“At one time, we had 11 attorneys on retainer. The record label never did a trademark search. They told us that it was our problem, but they were the ones who gave us the name. We had something else picked out,” says Raybon. “That caused us to work like mercenaries to pay the legal fees and settlements. We already had a busy schedule, but the lawsuits brought on even more dates. That meant more time away from our families. We believed we could rebound, but it took its toll.”

That rebound began to take shape with 1992’s Long Time Comin’, the band’s first release for RCA Nashville, which spawned a number two single with “Rock My Baby.” The band capitalized again with their next album, Under the Kudzu, which spawned another number one single, “If Bubba Can Dance (I Can Too),” which served as the first song Raybon and McGuire had written that topped the charts.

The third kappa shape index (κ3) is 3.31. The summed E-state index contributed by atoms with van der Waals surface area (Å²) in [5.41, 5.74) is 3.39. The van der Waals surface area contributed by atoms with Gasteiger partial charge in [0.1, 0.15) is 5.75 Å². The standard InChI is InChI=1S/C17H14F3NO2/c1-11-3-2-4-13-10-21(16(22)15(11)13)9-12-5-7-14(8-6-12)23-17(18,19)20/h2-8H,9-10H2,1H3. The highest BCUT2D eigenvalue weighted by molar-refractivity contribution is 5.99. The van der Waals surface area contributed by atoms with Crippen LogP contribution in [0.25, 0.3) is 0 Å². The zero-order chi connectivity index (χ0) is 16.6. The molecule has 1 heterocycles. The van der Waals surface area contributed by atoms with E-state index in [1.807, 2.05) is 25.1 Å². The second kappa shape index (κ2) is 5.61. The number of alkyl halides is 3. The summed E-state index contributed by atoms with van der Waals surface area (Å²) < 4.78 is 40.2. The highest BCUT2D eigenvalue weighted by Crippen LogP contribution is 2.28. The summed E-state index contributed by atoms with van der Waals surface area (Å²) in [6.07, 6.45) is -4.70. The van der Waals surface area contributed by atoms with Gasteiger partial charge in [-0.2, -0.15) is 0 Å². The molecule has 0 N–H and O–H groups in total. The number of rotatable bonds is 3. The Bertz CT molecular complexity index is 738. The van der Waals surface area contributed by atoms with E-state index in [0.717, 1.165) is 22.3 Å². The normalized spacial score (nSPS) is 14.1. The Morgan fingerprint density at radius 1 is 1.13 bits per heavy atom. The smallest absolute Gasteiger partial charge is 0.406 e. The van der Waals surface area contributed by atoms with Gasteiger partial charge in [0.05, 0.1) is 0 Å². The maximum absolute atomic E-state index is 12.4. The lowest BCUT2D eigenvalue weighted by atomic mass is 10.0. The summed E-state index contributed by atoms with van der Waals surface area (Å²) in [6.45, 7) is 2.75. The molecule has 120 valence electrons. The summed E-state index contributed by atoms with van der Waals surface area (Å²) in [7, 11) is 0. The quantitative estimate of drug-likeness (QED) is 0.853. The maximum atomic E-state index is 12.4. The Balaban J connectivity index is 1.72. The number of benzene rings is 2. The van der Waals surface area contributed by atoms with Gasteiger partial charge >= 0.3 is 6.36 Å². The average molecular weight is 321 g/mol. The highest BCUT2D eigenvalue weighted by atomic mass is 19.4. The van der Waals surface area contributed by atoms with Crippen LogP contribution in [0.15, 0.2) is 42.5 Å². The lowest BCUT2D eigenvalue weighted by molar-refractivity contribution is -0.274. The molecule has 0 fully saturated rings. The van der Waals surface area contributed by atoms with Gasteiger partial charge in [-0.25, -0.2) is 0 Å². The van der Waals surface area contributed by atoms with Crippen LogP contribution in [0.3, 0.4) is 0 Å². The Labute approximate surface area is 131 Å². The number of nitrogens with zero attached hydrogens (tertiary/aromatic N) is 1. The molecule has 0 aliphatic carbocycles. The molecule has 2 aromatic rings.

“’Bubba’ was a ditty. We knew we needed a song in our show that was up-tempo, and ‘Bubba’ was what we came up with. People were out on the dancefloors singing and dancing to it,” says Raybon. “That was really exciting. When we would start that tune, people would rush to the dancefloor and start doing the Electric Slide to it. It did a great job of furthering our live show.”

The band continued to further their trophy case as well, as the title track to their next album, Somewhere in the Vicinity of the Heart, won both themselves and duet partner Allison Krauss a CMA and Grammy Award, but this time, the band was able to accept the awards in person.

“We didn’t think we were going to with the Grammy either, but it was the Grammys. We went to that show,” Raybon says with a laugh. “There was just something about that song. That song wasn’t a number one hit, but it was a song that impacted people.”